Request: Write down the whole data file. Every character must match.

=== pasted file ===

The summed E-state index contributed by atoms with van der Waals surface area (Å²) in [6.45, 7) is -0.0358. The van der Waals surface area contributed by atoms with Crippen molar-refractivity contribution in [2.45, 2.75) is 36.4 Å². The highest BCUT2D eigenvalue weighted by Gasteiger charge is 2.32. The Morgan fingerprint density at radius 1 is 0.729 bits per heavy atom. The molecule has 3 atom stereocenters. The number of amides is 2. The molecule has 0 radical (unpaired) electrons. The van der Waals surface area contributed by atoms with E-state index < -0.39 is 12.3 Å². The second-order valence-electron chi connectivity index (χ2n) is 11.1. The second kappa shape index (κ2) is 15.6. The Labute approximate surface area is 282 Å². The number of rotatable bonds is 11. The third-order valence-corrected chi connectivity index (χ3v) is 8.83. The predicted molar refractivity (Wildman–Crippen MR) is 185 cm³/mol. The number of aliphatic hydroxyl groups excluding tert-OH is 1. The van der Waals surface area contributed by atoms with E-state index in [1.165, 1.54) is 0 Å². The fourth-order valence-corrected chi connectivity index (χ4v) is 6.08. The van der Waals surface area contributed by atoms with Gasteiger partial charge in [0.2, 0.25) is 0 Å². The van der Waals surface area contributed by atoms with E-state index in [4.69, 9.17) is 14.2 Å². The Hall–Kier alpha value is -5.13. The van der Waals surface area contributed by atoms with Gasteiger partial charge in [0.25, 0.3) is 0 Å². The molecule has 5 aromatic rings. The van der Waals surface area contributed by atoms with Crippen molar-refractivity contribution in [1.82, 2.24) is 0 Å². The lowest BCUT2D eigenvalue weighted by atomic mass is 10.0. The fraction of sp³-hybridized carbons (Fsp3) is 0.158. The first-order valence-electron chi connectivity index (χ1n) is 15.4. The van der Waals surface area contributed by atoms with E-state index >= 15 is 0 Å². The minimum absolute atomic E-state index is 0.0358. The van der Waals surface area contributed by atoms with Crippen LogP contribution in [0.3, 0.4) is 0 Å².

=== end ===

The summed E-state index contributed by atoms with van der Waals surface area (Å²) in [6.45, 7) is -0.0358. The van der Waals surface area contributed by atoms with Crippen molar-refractivity contribution in [2.45, 2.75) is 36.4 Å². The highest BCUT2D eigenvalue weighted by Gasteiger charge is 2.32. The Morgan fingerprint density at radius 1 is 0.729 bits per heavy atom. The molecule has 3 atom stereocenters. The number of amides is 2. The molecule has 0 radical (unpaired) electrons. The van der Waals surface area contributed by atoms with E-state index < -0.39 is 12.3 Å². The second-order valence-electron chi connectivity index (χ2n) is 11.1. The second kappa shape index (κ2) is 15.6. The Labute approximate surface area is 282 Å². The number of rotatable bonds is 11. The third-order valence-corrected chi connectivity index (χ3v) is 8.83. The predicted molar refractivity (Wildman–Crippen MR) is 185 cm³/mol. The number of aliphatic hydroxyl groups excluding tert-OH is 1. The van der Waals surface area contributed by atoms with E-state index in [1.165, 1.54) is 0 Å². The fourth-order valence-corrected chi connectivity index (χ4v) is 6.08. The van der Waals surface area contributed by atoms with Gasteiger partial charge in [0.2, 0.25) is 0 Å². The van der Waals surface area contributed by atoms with E-state index in [4.69, 9.17) is 14.2 Å². The Hall–Kier alpha value is -5.13. The van der Waals surface area contributed by atoms with Gasteiger partial charge in [0.25, 0.3) is 0 Å². The molecule has 5 aromatic rings. The van der Waals surface area contributed by atoms with Crippen molar-refractivity contribution in [1.82, 2.24) is 0 Å². The lowest BCUT2D eigenvalue weighted by atomic mass is 10.0. The fraction of sp³-hybridized carbons (Fsp3) is 0.158. The first-order valence-electron chi connectivity index (χ1n) is 15.4. The van der Waals surface area contributed by atoms with E-state index >= 15 is 0 Å². The minimum absolute atomic E-state index is 0.0358. The van der Waals surface area contributed by atoms with Crippen LogP contribution in [0.3, 0.4) is 0 Å².